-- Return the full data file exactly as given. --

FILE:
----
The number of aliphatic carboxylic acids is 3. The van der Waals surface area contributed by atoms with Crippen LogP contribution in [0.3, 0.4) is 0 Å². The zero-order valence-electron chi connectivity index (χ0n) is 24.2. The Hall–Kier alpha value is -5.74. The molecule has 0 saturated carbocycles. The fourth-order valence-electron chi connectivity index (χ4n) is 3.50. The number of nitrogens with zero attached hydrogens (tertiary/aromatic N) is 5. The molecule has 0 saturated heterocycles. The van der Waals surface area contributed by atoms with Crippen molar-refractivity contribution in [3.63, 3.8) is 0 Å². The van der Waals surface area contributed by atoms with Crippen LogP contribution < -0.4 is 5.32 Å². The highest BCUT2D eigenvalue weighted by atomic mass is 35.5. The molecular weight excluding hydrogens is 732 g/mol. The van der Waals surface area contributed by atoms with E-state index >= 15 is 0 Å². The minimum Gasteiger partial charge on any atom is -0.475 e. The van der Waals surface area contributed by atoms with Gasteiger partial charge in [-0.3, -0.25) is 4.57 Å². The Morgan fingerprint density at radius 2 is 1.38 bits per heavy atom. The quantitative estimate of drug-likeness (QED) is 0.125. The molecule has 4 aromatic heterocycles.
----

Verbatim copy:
The number of aliphatic carboxylic acids is 3. The van der Waals surface area contributed by atoms with Crippen LogP contribution in [0.3, 0.4) is 0 Å². The zero-order valence-electron chi connectivity index (χ0n) is 24.2. The Hall–Kier alpha value is -5.74. The molecule has 0 saturated carbocycles. The fourth-order valence-electron chi connectivity index (χ4n) is 3.50. The number of nitrogens with zero attached hydrogens (tertiary/aromatic N) is 5. The molecule has 0 saturated heterocycles. The van der Waals surface area contributed by atoms with Crippen molar-refractivity contribution in [3.63, 3.8) is 0 Å². The van der Waals surface area contributed by atoms with Crippen LogP contribution < -0.4 is 5.32 Å². The highest BCUT2D eigenvalue weighted by atomic mass is 35.5. The molecular weight excluding hydrogens is 732 g/mol. The van der Waals surface area contributed by atoms with E-state index >= 15 is 0 Å². The minimum Gasteiger partial charge on any atom is -0.475 e. The van der Waals surface area contributed by atoms with Gasteiger partial charge in [-0.3, -0.25) is 4.57 Å². The Morgan fingerprint density at radius 2 is 1.38 bits per heavy atom. The quantitative estimate of drug-likeness (QED) is 0.125. The molecule has 4 aromatic heterocycles.